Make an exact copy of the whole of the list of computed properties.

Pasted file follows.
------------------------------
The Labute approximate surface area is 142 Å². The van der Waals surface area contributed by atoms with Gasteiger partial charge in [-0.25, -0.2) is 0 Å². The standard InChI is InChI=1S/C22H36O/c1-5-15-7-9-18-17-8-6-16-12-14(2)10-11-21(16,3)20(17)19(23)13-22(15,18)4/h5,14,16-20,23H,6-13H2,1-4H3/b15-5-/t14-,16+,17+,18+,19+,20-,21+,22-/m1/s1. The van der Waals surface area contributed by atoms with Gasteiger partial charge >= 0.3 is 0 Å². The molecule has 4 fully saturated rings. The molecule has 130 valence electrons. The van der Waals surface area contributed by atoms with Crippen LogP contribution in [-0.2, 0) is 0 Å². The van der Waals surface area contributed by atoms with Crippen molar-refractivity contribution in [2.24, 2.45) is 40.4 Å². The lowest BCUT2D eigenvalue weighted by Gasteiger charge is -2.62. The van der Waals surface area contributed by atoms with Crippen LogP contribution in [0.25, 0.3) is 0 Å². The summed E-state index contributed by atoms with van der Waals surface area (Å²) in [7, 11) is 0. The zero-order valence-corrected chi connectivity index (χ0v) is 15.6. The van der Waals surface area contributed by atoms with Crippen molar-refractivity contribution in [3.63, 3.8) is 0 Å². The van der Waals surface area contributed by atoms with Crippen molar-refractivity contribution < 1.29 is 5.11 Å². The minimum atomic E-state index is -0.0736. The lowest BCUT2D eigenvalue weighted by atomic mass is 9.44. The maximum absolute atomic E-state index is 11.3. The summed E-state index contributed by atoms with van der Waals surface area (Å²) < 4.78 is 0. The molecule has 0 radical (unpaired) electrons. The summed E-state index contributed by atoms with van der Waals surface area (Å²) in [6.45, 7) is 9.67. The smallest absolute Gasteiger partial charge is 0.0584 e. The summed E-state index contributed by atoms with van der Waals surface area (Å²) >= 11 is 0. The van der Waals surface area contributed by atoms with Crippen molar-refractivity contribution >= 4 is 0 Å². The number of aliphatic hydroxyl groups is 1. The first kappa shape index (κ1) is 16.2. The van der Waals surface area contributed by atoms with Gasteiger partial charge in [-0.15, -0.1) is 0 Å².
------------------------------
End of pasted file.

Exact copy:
The Labute approximate surface area is 142 Å². The van der Waals surface area contributed by atoms with Gasteiger partial charge in [-0.25, -0.2) is 0 Å². The standard InChI is InChI=1S/C22H36O/c1-5-15-7-9-18-17-8-6-16-12-14(2)10-11-21(16,3)20(17)19(23)13-22(15,18)4/h5,14,16-20,23H,6-13H2,1-4H3/b15-5-/t14-,16+,17+,18+,19+,20-,21+,22-/m1/s1. The van der Waals surface area contributed by atoms with Gasteiger partial charge >= 0.3 is 0 Å². The molecule has 4 fully saturated rings. The molecule has 130 valence electrons. The van der Waals surface area contributed by atoms with Crippen LogP contribution in [-0.2, 0) is 0 Å². The van der Waals surface area contributed by atoms with Crippen molar-refractivity contribution in [2.24, 2.45) is 40.4 Å². The lowest BCUT2D eigenvalue weighted by Gasteiger charge is -2.62. The van der Waals surface area contributed by atoms with Crippen LogP contribution in [0.25, 0.3) is 0 Å². The summed E-state index contributed by atoms with van der Waals surface area (Å²) in [7, 11) is 0. The zero-order valence-corrected chi connectivity index (χ0v) is 15.6. The van der Waals surface area contributed by atoms with Crippen molar-refractivity contribution in [3.63, 3.8) is 0 Å². The van der Waals surface area contributed by atoms with Crippen molar-refractivity contribution < 1.29 is 5.11 Å². The minimum atomic E-state index is -0.0736. The lowest BCUT2D eigenvalue weighted by atomic mass is 9.44. The maximum absolute atomic E-state index is 11.3. The summed E-state index contributed by atoms with van der Waals surface area (Å²) < 4.78 is 0. The molecule has 0 radical (unpaired) electrons. The summed E-state index contributed by atoms with van der Waals surface area (Å²) in [6.45, 7) is 9.67. The smallest absolute Gasteiger partial charge is 0.0584 e. The summed E-state index contributed by atoms with van der Waals surface area (Å²) >= 11 is 0. The van der Waals surface area contributed by atoms with Crippen molar-refractivity contribution >= 4 is 0 Å². The number of aliphatic hydroxyl groups is 1. The first kappa shape index (κ1) is 16.2. The van der Waals surface area contributed by atoms with Gasteiger partial charge in [-0.15, -0.1) is 0 Å².